That would be your first step then, wouldn't it?
    Quote Originally Posted by Diphallia View Post
    Is that even possible or is it just a hoax?
    like .



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    Quote Originally Posted by Elwell View Post
    That would be your first step then, wouldn't it?

    Okay, I read it.
    Still can't believe that it's so well preserved after 67 million years.

    But they found soft tissue inside a t-rex (think it was t-rex) bone.
    So,yeah. I can believe it.
    Okay, I do.

    So this isn't a monkey stitched to a fish? (mermaid)

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    Very cool find. I remember when I first heard of the mummified Hypsolophodontid "willow" and how x-rays had revealed that it had large lungs and a large, most likely four chambered heart. Who knows what this specimen might eventually reveal. What's really mind-blowing is when I think of the prevalent image of dinosaurs when I was a kid and how that image has been so completely destroyed. Now everything has feathers and fluff and it's hard to keep up with it.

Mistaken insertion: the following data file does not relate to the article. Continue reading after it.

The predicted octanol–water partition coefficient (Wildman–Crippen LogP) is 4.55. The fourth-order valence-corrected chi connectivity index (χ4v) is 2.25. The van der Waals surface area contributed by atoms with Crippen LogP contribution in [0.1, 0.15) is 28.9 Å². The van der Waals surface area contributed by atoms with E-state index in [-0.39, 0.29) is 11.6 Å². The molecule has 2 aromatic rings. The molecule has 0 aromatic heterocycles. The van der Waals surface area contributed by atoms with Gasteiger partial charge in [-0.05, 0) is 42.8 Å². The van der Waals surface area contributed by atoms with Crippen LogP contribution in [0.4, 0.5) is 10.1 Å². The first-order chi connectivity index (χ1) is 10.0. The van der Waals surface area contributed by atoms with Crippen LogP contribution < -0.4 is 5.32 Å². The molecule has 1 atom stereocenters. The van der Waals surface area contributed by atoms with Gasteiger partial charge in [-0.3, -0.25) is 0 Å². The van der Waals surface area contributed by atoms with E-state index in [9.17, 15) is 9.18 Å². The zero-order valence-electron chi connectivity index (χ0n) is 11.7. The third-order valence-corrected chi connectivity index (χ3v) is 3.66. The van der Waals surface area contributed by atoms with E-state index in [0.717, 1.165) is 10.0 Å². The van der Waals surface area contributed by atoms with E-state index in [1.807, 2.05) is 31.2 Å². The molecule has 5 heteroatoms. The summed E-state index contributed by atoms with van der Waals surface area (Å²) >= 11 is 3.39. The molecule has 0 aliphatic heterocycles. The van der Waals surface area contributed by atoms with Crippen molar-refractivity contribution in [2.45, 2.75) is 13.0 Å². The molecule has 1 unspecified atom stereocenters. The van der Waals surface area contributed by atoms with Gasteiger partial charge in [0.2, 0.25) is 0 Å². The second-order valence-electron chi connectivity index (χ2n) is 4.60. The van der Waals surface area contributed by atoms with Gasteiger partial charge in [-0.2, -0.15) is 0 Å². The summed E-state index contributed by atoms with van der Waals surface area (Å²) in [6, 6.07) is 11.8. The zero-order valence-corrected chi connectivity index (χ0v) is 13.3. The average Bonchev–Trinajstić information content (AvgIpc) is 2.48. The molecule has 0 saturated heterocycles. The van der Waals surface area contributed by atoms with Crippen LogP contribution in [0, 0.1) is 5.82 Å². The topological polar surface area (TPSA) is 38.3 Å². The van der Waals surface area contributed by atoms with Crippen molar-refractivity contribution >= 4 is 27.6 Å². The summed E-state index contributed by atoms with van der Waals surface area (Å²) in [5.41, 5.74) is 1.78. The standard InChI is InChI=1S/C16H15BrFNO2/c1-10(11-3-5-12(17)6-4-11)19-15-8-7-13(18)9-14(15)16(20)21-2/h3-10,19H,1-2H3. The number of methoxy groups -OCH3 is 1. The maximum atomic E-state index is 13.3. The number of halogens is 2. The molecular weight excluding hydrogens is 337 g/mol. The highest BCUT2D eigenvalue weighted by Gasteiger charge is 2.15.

Last edited by N D Hill; December 4th, 2007 at 06:01 PM.
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    Video Footage and more pictures of Dakota on NG website -

    http://news.nationalgeographic.com/n...video-ngc.html

    http://news.nationalgeographic.com/n...res/index.html

    This is amazing!!! I feel like such a giddy kid right now -

    - Visions

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    Quote Originally Posted by N D Hill View Post
    What's really mind-blowing is when I think of what the prevalent image of dinosaurs when I was a kid and how that image has been so completely destroyed.